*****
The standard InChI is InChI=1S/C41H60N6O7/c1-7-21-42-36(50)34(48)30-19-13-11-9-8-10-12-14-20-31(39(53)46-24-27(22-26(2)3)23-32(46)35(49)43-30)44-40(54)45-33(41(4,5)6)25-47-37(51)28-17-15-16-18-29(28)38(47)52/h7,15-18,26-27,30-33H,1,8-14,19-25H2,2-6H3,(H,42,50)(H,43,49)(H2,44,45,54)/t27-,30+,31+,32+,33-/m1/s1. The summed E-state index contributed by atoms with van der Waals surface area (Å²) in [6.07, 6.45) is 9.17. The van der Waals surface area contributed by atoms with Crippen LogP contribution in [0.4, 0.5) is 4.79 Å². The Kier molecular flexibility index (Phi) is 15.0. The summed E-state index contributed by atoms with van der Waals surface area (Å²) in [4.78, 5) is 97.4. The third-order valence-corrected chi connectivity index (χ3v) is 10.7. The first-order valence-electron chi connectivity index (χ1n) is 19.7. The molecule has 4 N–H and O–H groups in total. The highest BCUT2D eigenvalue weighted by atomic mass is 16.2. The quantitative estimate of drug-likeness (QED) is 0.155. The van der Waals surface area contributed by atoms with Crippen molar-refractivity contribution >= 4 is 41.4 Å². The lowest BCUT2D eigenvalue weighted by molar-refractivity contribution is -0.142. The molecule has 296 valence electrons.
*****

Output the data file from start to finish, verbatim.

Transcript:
The standard InChI is InChI=1S/C41H60N6O7/c1-7-21-42-36(50)34(48)30-19-13-11-9-8-10-12-14-20-31(39(53)46-24-27(22-26(2)3)23-32(46)35(49)43-30)44-40(54)45-33(41(4,5)6)25-47-37(51)28-17-15-16-18-29(28)38(47)52/h7,15-18,26-27,30-33H,1,8-14,19-25H2,2-6H3,(H,42,50)(H,43,49)(H2,44,45,54)/t27-,30+,31+,32+,33-/m1/s1. The summed E-state index contributed by atoms with van der Waals surface area (Å²) in [6.07, 6.45) is 9.17. The van der Waals surface area contributed by atoms with Crippen LogP contribution in [0.4, 0.5) is 4.79 Å². The Kier molecular flexibility index (Phi) is 15.0. The summed E-state index contributed by atoms with van der Waals surface area (Å²) in [4.78, 5) is 97.4. The third-order valence-corrected chi connectivity index (χ3v) is 10.7. The first-order valence-electron chi connectivity index (χ1n) is 19.7. The molecule has 4 N–H and O–H groups in total. The highest BCUT2D eigenvalue weighted by atomic mass is 16.2. The quantitative estimate of drug-likeness (QED) is 0.155. The van der Waals surface area contributed by atoms with Crippen molar-refractivity contribution >= 4 is 41.4 Å². The lowest BCUT2D eigenvalue weighted by molar-refractivity contribution is -0.142. The molecule has 296 valence electrons.